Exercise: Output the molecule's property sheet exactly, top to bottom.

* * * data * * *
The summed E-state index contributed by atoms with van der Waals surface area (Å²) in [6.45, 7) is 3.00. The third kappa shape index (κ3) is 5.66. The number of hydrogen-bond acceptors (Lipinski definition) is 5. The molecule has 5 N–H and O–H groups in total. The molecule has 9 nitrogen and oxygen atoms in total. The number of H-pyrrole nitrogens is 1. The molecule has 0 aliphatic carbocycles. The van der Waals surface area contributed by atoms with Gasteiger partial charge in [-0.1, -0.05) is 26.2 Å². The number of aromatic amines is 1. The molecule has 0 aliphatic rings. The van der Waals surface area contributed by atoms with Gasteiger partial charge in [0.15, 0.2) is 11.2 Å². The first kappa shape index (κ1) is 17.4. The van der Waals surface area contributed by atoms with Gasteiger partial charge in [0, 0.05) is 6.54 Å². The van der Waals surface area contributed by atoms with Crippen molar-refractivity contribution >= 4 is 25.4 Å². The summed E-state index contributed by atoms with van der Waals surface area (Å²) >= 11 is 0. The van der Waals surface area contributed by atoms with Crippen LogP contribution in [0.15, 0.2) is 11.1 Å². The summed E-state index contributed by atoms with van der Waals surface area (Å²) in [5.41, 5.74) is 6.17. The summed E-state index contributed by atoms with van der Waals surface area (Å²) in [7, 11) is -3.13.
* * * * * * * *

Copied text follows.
The summed E-state index contributed by atoms with van der Waals surface area (Å²) in [6.45, 7) is 3.00. The third kappa shape index (κ3) is 5.66. The number of hydrogen-bond acceptors (Lipinski definition) is 5. The molecule has 5 N–H and O–H groups in total. The molecule has 9 nitrogen and oxygen atoms in total. The number of H-pyrrole nitrogens is 1. The molecule has 0 aliphatic carbocycles. The van der Waals surface area contributed by atoms with Gasteiger partial charge in [-0.1, -0.05) is 26.2 Å². The number of aromatic amines is 1. The molecule has 0 aliphatic rings. The van der Waals surface area contributed by atoms with Gasteiger partial charge in [0.15, 0.2) is 11.2 Å². The first kappa shape index (κ1) is 17.4. The van der Waals surface area contributed by atoms with Gasteiger partial charge in [0, 0.05) is 6.54 Å². The van der Waals surface area contributed by atoms with Crippen molar-refractivity contribution >= 4 is 25.4 Å². The summed E-state index contributed by atoms with van der Waals surface area (Å²) >= 11 is 0. The van der Waals surface area contributed by atoms with Crippen LogP contribution in [0.15, 0.2) is 11.1 Å². The summed E-state index contributed by atoms with van der Waals surface area (Å²) in [5.41, 5.74) is 6.17. The summed E-state index contributed by atoms with van der Waals surface area (Å²) in [7, 11) is -3.13.